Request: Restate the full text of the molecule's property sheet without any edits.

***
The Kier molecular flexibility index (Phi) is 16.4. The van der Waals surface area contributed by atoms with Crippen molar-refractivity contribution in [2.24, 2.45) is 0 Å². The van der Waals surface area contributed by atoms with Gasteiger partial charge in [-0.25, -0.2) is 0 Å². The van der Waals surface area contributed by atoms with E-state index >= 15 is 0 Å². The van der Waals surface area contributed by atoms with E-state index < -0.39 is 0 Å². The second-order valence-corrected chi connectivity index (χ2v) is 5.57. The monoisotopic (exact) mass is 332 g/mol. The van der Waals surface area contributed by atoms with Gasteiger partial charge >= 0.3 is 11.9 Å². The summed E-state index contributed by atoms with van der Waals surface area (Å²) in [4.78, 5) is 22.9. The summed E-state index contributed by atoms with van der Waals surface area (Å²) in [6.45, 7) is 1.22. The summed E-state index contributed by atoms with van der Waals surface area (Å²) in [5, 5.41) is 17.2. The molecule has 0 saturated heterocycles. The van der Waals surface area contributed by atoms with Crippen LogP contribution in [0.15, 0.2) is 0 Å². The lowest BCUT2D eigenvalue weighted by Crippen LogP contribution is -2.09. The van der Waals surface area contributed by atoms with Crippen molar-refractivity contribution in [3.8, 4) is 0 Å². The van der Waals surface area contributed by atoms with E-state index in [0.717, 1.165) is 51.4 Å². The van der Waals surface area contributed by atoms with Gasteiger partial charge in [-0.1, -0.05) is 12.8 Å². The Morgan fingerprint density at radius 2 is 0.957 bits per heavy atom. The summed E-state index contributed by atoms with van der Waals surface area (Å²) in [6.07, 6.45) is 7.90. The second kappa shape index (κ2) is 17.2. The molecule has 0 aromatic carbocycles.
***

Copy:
The Kier molecular flexibility index (Phi) is 16.4. The van der Waals surface area contributed by atoms with Crippen molar-refractivity contribution in [2.24, 2.45) is 0 Å². The van der Waals surface area contributed by atoms with Gasteiger partial charge in [-0.25, -0.2) is 0 Å². The van der Waals surface area contributed by atoms with E-state index >= 15 is 0 Å². The van der Waals surface area contributed by atoms with E-state index < -0.39 is 0 Å². The second-order valence-corrected chi connectivity index (χ2v) is 5.57. The monoisotopic (exact) mass is 332 g/mol. The van der Waals surface area contributed by atoms with Gasteiger partial charge >= 0.3 is 11.9 Å². The summed E-state index contributed by atoms with van der Waals surface area (Å²) in [4.78, 5) is 22.9. The summed E-state index contributed by atoms with van der Waals surface area (Å²) in [6.45, 7) is 1.22. The summed E-state index contributed by atoms with van der Waals surface area (Å²) in [5, 5.41) is 17.2. The molecule has 0 saturated heterocycles. The van der Waals surface area contributed by atoms with Crippen LogP contribution in [0.15, 0.2) is 0 Å². The lowest BCUT2D eigenvalue weighted by Crippen LogP contribution is -2.09. The van der Waals surface area contributed by atoms with Crippen molar-refractivity contribution in [3.8, 4) is 0 Å². The van der Waals surface area contributed by atoms with E-state index in [0.717, 1.165) is 51.4 Å². The van der Waals surface area contributed by atoms with Gasteiger partial charge in [-0.1, -0.05) is 12.8 Å². The Morgan fingerprint density at radius 2 is 0.957 bits per heavy atom. The summed E-state index contributed by atoms with van der Waals surface area (Å²) in [6.07, 6.45) is 7.90. The second kappa shape index (κ2) is 17.2. The molecule has 0 aromatic carbocycles.